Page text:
Buckinghamshire County Council

From Wikipedia, the free encyclopedia
Jump to: navigation, search
Buckinghamshire County Council
Whole council elected every four years
Coat of arms of Buckinghamshire County Council.jpg
Founded 1 April 1889 (1889-04-01)
Preceded by Buckinghamshire Quarter Sessions
Zahir Mohammed[1], Conservative
Martin Tett, Conservative
Seats 49 councillors
37 / 49
4 / 49
3 / 49
2 / 49
2 / 49
1 / 49
First past the post
Last election
2 May 2013
Next election
May 2017
Meeting place
Buckinghamshire County Hall, Aylesbury.jpg
County Hall, Aylesbury

Buckinghamshire County Council is the upper-tier local authority for the non-metropolitan county of Buckinghamshire, in England, the United Kingdom established in 1889 following the Local Government Act 1888. The county council's offices are in Aylesbury.

The borders of the ceremonial county and county council have changed several times and no longer align, with the last reorganisation in 1997 when the Borough of Milton Keynes became a unitary authority.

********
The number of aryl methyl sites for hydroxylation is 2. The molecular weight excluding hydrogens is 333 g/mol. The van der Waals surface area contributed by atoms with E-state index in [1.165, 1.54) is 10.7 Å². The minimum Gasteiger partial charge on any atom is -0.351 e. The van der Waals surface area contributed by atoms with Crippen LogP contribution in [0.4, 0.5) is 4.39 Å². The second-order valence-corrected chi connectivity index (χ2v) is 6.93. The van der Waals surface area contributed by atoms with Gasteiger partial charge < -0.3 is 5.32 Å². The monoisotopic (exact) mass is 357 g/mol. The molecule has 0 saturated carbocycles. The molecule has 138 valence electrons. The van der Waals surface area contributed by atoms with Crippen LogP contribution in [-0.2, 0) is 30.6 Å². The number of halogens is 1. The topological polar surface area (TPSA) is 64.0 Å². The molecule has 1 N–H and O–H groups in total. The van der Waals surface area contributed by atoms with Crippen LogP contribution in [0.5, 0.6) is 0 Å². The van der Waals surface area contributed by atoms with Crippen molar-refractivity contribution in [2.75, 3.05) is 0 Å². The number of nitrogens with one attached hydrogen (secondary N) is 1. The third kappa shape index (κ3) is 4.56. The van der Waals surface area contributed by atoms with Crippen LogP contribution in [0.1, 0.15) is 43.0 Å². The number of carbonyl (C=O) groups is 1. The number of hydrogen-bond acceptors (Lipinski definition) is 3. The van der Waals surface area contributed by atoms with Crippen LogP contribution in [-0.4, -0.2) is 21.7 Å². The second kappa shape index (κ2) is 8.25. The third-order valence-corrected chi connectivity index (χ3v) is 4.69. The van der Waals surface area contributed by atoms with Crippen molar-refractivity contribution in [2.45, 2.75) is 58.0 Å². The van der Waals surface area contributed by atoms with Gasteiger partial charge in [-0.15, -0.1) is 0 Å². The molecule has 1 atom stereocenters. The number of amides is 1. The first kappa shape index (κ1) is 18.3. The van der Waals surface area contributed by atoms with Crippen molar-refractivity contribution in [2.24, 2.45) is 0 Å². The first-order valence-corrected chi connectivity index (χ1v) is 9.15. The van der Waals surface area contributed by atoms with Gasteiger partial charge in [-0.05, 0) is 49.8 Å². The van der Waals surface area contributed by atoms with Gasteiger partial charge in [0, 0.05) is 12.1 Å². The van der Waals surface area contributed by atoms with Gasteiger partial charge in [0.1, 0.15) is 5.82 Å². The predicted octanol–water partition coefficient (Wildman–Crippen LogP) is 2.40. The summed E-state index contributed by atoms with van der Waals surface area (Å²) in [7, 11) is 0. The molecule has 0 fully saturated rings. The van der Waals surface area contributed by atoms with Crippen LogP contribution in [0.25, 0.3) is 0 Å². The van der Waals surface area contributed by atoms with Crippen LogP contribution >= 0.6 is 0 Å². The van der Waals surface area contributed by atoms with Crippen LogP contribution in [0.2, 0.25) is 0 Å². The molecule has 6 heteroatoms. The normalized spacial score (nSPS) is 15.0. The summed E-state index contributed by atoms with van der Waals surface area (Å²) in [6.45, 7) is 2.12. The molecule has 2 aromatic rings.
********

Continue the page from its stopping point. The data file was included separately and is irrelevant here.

The council consists of 49 councillors, and is controlled by the Conservative Party, which has 36 councillors. It has been controlled by the Conservatives since the reorganisation of local government in 1973. For the 2013 elections, the number of seats was reduced from 57 to 49 following the 2012 changes in division boundaries.[2]


Elections are held every four years, interspersed by three years of elections to the four district councils in the county.

Party Councillors Change
Conservative 36 -6
UKIP 6 +6
Liberal Democrat 5 -2
Independent 1 +1
Labour 1 +1
Source: BBC News

Conservative councillors represent almost all of the county, both in terms of number of seats and geographic area. The one main area of exception is Aylesbury, which is predominantly represented by UKIP.


Year Control
1973 Conservative
1977 Conservative
1981 Conservative
1985 Conservative
1989 Conservative
1993 Conservative
1997 Conservative
2001 Conservative
2005 Conservative
2009 Conservative
2013 Conservative


  1. ^ "New county council figureheads announced at debate". Bucks Herald. 15 May 2014. Retrieved 19 May 2014. 
  2. ^ "The Buckinghamshire (Electoral Changes) Order 2012". Legislation.gov.uk. Retrieved 19 April 2013. 

External links[edit]